THE ETHICS COLUMN
The Great DNA Panic
By Jacob M. Appel MD JD
The arrest of Joseph James DeAngelo, the alleged Golden State Killer, has led to relief in some quarters and considerable handwringing in others. While law enforcement, survivors and victims’ families are all thankful to have a dangerous sociopath off the streets (as you should be too), the news media has depicted the forensic techniques leading to this arrest as an Orwellian threat to individual privacy. Fortunately, much of this concern is misplaced.
Authorities have not yet released the precise methods used, but it appears they took DNA left by the perpetrator at crimes scenes four decades ago and uploaded it to a popular nonprofit genealogy website, GEDMatch; they then found closely matched relatives of the unknown suspect and traced them back to DeAngelo. As far as we know, the authorities did not strong arm the company into providing personal data from its clients. The only difference between what the police did, and what ordinary consumers are asked to do, is that they used anonymous DNA from a crime scene rather than their own. (Police have for years used DNA from arrested suspects and inmates databases to match relatives to crime scene evidence, mostly notably to crack the “Grim Sleeper” case in 2010, without significant objections.) Of course, nefarious individuals might use similar techniques to prove false paternity, or unmask participants in the witness protection program, or indulge in all sorts of illicit genetic shenanigans. But these are criminal endeavors, less a reflection on the technology than the nefarious ingenuity of mankind. We don’t proscribe banks because thieves may rob them.
The closest existing endeavor to this instance of genetic crowdsourcing is the more traditional DNA dragnet. In dragnet cases, police request (or occasionally demand) DNA from a wide swath of the populace, searching for matches with crime-scene residue. First used in Leicester, England, in 1987, this approach does raise significant privacy issues: What becomes of the “netted” DNA of innocent parties? Once acquired, the risk lingers that this DNA will be leaked, thereby exposing medical or familial secrets. Dragnets also run the risk of stigmatizing or harassing particular ethnic and economic communities; they are the high-tech equivalent of “stop-and-frisk” programs. These concerns prove less significant with crowdsourcing, as the DNA is stored on sites authorized by consumers, no subject’s DNA is actually accessed without his permission, and the wide sweep of the databases decreases the likelihood of stigmatizing particular groups or communities. Even the inconvenience of providing a cheek swab is avoided.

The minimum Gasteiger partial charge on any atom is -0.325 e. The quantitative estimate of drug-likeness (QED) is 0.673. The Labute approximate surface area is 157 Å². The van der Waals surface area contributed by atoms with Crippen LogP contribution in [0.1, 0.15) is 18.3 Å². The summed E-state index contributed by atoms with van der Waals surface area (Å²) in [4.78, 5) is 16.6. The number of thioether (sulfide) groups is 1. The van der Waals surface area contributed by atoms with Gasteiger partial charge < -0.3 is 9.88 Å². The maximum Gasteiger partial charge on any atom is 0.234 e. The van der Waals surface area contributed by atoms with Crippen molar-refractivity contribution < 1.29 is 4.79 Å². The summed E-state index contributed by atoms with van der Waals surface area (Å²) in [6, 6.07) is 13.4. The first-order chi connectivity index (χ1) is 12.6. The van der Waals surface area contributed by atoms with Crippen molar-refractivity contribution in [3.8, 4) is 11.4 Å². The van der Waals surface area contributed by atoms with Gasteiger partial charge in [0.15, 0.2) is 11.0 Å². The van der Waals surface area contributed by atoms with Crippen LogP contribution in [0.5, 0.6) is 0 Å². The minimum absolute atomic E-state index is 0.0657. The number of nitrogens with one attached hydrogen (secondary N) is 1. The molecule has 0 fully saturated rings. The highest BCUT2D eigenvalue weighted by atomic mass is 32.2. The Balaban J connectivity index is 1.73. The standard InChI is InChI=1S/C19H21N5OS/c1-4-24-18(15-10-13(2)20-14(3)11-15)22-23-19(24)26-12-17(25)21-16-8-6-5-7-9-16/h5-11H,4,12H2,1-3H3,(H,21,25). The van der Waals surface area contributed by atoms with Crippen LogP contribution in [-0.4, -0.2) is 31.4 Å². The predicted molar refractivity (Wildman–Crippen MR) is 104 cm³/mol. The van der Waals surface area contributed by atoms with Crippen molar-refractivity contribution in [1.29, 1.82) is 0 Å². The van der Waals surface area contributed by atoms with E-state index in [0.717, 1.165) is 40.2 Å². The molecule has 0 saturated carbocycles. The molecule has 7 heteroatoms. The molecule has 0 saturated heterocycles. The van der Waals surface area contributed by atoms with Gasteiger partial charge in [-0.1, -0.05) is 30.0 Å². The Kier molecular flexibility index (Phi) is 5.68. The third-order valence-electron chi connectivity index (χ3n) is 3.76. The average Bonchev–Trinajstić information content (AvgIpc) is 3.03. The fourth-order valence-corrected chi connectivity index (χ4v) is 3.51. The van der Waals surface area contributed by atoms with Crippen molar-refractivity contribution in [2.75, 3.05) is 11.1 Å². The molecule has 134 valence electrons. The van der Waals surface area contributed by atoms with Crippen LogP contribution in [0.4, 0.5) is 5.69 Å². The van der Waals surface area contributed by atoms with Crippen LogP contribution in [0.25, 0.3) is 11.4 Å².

One caveat: The criminal justice system is not merely an adversarial game, and we shouldn’t protect privacy for the purposes of giving men like DeAngelo a sporting chance. Rather, our aim should be to apprehend the guilty without burdening the innocent. Unfortunately, if you are a law-abiding citizen who happens to be related to a clan of delinquents, you likely could face increased harassment and stigmatization through this approach. The key question, going forward, should be how the police used the GEDMatch data to find DeAngelo. Did they investigate each of his cousins? And how invasively? Or did they merely acquire evidence that confirmed their suspicions about an existing person of interest? In the interim, unless your siblings run a crime syndicate, you shouldn’t be too worried. #